Numerous South African fund managers say that local government bonds are undervalued, and over 70% say that local equities are cheap at current levels.
This is according to data from an asset manager survey by Bank of America surveys in South Africa.
94% of fund managers said government bonds are undervalued, the highest proportion in the last decade. Bank of America said that this indicates a significant appreciation of local assets may occur over the next year.
Fund managers further expect the rand to rebound to R17.50 in the next year.
There is still significant uncertainty regarding interest rates and inflation in South Africa, with 69% of fund managers expecting the Reserve Bank to hike interest rates again before the end of 2023.
This is despite 61% of them saying that monetary policy in South Africa is too restrictive.
However, local asset managers still think a recession will occur in 2023 as South Africa has “major problems”.
Respondents also doubt that the desired macroeconomic reforms will occur as the government struggles to implement its stated reform agenda since the end of the Covid pandemic.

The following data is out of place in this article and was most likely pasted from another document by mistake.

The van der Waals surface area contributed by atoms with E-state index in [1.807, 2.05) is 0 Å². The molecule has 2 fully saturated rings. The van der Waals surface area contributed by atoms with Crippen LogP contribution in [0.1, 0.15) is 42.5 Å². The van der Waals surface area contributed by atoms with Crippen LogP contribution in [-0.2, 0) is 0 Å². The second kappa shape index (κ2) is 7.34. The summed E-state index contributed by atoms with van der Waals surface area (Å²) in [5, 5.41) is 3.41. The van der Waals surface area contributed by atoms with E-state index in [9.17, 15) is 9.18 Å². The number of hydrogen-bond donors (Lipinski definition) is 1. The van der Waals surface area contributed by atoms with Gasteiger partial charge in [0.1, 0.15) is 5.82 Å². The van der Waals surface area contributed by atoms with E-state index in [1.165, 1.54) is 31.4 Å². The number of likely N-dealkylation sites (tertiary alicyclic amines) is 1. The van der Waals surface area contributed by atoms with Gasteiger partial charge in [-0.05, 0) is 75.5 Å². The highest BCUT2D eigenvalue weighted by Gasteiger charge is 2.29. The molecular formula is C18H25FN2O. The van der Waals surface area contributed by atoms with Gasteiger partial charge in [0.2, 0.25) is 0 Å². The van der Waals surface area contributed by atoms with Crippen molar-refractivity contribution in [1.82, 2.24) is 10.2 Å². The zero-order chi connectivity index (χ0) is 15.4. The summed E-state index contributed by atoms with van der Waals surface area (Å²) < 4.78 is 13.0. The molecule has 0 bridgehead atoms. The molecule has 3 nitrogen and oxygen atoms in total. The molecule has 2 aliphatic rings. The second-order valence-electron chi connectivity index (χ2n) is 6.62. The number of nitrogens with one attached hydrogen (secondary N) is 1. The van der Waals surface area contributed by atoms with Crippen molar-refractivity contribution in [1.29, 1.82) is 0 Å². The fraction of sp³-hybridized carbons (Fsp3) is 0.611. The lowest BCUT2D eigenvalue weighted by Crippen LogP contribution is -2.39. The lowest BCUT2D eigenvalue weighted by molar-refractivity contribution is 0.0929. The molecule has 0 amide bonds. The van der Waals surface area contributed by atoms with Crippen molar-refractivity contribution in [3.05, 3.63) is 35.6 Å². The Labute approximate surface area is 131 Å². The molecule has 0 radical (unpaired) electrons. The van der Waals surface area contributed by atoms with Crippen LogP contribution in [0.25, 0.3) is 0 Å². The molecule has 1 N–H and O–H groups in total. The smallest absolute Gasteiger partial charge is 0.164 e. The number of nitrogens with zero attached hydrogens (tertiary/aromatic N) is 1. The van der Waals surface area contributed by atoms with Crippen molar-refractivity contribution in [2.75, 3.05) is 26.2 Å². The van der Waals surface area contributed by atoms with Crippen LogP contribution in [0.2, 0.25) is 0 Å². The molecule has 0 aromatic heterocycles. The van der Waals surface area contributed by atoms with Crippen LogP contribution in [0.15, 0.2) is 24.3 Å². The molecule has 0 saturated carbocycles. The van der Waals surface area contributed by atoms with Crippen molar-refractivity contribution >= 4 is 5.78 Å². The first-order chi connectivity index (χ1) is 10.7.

Eskom is regarded as the largest risk to South Africa’s economic performance, although only 30% of fund managers considered the utility its primary concern.
This is the lowest level recorded since the beginning of 2023 and is down from a peak of 65% in March 2023.
Transnet is also a major worry for local asset managers, with deteriorating rail infrastructure hobbling the mining sector and negatively impacting the country’s balance of payments.
Asset managers estimate that the private sector will add 5,000MW and 6,000MW of additional electricity generation to the grid by 2025.
Despite these concerns, fund managers said they intend to reduce their cash holdings in favour of domestic equities, offshore assets, and local bonds.
None of the asset managers surveyed said they intend to sell their domestic equity holdings, with 61% indicating they want to be overweight domestic equities – the highest reading in 2023.
Healthcare, banks, and tobacco companies were the sectors most favoured by local asset managers, while gold and real estate were the least favoured.